While I agree with most of the changes made to the s[]... notation,
there's one oddity that I just spotted:

S05 says:
This is not a normal assigment, since the right side is
evaluated each time the substitution matches (much like the
pseudo-assignment to declarators can happen at strange times).
It is therefore treated as a "thunk", that is, as if it has
implicit curlies around it. In fact, it makes no sense at all
to say

    s[pattern] = { doit }

because that would try to substitute a closure into the string.

So I can't say something like

   s[(\d+)!] = { my $num = 1; $num *= $_ for 0..$0; return $num; }


   s:s:g[(\w+): (\d+) dB] =
     @() -> $name, $num {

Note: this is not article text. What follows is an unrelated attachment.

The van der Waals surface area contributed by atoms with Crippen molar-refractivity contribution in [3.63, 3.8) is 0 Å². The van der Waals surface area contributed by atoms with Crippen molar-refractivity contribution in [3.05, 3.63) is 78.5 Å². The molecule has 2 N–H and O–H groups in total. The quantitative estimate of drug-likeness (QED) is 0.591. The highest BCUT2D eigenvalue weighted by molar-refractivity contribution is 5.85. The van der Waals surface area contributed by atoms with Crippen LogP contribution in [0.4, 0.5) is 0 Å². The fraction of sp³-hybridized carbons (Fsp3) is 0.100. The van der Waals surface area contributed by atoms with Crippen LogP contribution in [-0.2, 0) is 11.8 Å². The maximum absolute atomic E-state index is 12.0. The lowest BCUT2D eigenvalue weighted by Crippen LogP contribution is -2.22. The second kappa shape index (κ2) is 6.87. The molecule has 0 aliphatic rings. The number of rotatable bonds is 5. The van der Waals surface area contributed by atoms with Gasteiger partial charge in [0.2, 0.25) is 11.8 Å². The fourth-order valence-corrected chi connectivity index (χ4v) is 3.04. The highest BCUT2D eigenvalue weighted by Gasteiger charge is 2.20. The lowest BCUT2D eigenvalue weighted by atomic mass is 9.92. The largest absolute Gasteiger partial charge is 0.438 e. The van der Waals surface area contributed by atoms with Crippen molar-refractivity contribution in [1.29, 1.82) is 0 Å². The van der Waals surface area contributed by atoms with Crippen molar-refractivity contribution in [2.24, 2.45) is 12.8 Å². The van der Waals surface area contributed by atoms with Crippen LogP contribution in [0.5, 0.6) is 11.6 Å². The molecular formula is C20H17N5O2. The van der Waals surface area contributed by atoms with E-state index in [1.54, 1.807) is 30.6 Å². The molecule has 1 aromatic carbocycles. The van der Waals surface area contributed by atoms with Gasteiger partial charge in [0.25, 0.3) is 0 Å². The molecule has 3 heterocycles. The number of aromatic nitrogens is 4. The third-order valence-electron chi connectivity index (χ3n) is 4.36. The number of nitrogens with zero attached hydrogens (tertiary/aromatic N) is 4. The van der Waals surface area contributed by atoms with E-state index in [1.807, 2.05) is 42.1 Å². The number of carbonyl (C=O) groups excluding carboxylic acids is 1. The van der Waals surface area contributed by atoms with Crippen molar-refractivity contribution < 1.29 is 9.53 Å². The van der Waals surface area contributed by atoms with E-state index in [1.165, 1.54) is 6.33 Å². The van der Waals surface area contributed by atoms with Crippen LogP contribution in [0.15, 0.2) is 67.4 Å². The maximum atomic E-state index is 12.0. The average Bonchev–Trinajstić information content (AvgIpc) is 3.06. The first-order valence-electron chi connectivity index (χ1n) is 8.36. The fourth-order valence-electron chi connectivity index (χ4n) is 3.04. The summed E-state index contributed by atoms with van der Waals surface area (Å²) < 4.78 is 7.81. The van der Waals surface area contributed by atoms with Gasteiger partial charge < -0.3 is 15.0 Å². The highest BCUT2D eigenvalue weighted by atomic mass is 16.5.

$num = exp($num/10, 10);
       say "$name has excessive wattage: $num Watts" if $num > 1000000;

       "$name: $num Watts";


   s:s:g[<,> (\w+): (.+) <,>] = @() -> $key, $val { $key => $val }

?  That seems like a pretty significant limitation.  Could closures be
an exception to the "implicit curlies" rule?  That is: if you supply
your own closure on the right, the substitution algorithm accepts it
as is; if you supply anything else, it gets wrapped in a closure as

Jonathan "Dataweaver" Lang

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